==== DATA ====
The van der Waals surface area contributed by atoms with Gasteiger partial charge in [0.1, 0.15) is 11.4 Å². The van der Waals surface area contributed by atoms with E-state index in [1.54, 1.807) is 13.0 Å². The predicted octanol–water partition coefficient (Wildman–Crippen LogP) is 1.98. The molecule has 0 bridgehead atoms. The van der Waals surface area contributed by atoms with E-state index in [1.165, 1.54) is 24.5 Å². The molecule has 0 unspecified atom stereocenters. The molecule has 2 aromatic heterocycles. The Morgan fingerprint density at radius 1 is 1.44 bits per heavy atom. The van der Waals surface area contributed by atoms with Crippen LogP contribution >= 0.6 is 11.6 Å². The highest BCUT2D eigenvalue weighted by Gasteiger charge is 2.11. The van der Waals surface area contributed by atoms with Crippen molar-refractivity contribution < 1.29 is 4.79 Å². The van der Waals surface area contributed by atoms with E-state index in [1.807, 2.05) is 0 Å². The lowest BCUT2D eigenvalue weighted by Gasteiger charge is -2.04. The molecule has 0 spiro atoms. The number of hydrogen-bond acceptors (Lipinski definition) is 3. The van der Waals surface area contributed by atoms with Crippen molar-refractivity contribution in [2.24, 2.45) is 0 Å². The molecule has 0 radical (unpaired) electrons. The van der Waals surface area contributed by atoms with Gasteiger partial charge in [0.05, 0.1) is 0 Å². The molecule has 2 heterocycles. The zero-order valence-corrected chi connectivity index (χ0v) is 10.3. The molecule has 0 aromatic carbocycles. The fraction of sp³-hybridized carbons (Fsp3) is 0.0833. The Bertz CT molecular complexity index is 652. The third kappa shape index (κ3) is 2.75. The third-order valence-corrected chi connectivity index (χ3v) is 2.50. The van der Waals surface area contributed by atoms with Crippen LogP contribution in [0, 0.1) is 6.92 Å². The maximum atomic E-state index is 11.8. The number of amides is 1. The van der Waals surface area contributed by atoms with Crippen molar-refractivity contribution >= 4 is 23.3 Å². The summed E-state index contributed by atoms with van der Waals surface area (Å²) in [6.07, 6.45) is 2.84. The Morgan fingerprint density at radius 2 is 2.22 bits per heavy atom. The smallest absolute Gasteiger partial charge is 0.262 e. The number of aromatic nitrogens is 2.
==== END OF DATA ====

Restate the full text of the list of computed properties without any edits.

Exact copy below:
The van der Waals surface area contributed by atoms with Gasteiger partial charge in [0.1, 0.15) is 11.4 Å². The van der Waals surface area contributed by atoms with E-state index in [1.54, 1.807) is 13.0 Å². The predicted octanol–water partition coefficient (Wildman–Crippen LogP) is 1.98. The molecule has 0 bridgehead atoms. The van der Waals surface area contributed by atoms with E-state index in [1.165, 1.54) is 24.5 Å². The molecule has 0 unspecified atom stereocenters. The molecule has 2 aromatic heterocycles. The Morgan fingerprint density at radius 1 is 1.44 bits per heavy atom. The van der Waals surface area contributed by atoms with Crippen LogP contribution >= 0.6 is 11.6 Å². The highest BCUT2D eigenvalue weighted by Gasteiger charge is 2.11. The van der Waals surface area contributed by atoms with Crippen molar-refractivity contribution < 1.29 is 4.79 Å². The van der Waals surface area contributed by atoms with E-state index in [1.807, 2.05) is 0 Å². The lowest BCUT2D eigenvalue weighted by Gasteiger charge is -2.04. The molecule has 0 spiro atoms. The number of hydrogen-bond acceptors (Lipinski definition) is 3. The van der Waals surface area contributed by atoms with Crippen molar-refractivity contribution in [2.24, 2.45) is 0 Å². The molecule has 0 radical (unpaired) electrons. The van der Waals surface area contributed by atoms with Gasteiger partial charge in [0.05, 0.1) is 0 Å². The molecule has 2 heterocycles. The zero-order valence-corrected chi connectivity index (χ0v) is 10.3. The molecule has 0 aromatic carbocycles. The fraction of sp³-hybridized carbons (Fsp3) is 0.0833. The Bertz CT molecular complexity index is 652. The third kappa shape index (κ3) is 2.75. The third-order valence-corrected chi connectivity index (χ3v) is 2.50. The van der Waals surface area contributed by atoms with Crippen LogP contribution in [0, 0.1) is 6.92 Å². The maximum atomic E-state index is 11.8. The number of amides is 1. The van der Waals surface area contributed by atoms with Crippen molar-refractivity contribution >= 4 is 23.3 Å². The summed E-state index contributed by atoms with van der Waals surface area (Å²) in [6.07, 6.45) is 2.84. The Morgan fingerprint density at radius 2 is 2.22 bits per heavy atom. The smallest absolute Gasteiger partial charge is 0.262 e. The number of aromatic nitrogens is 2.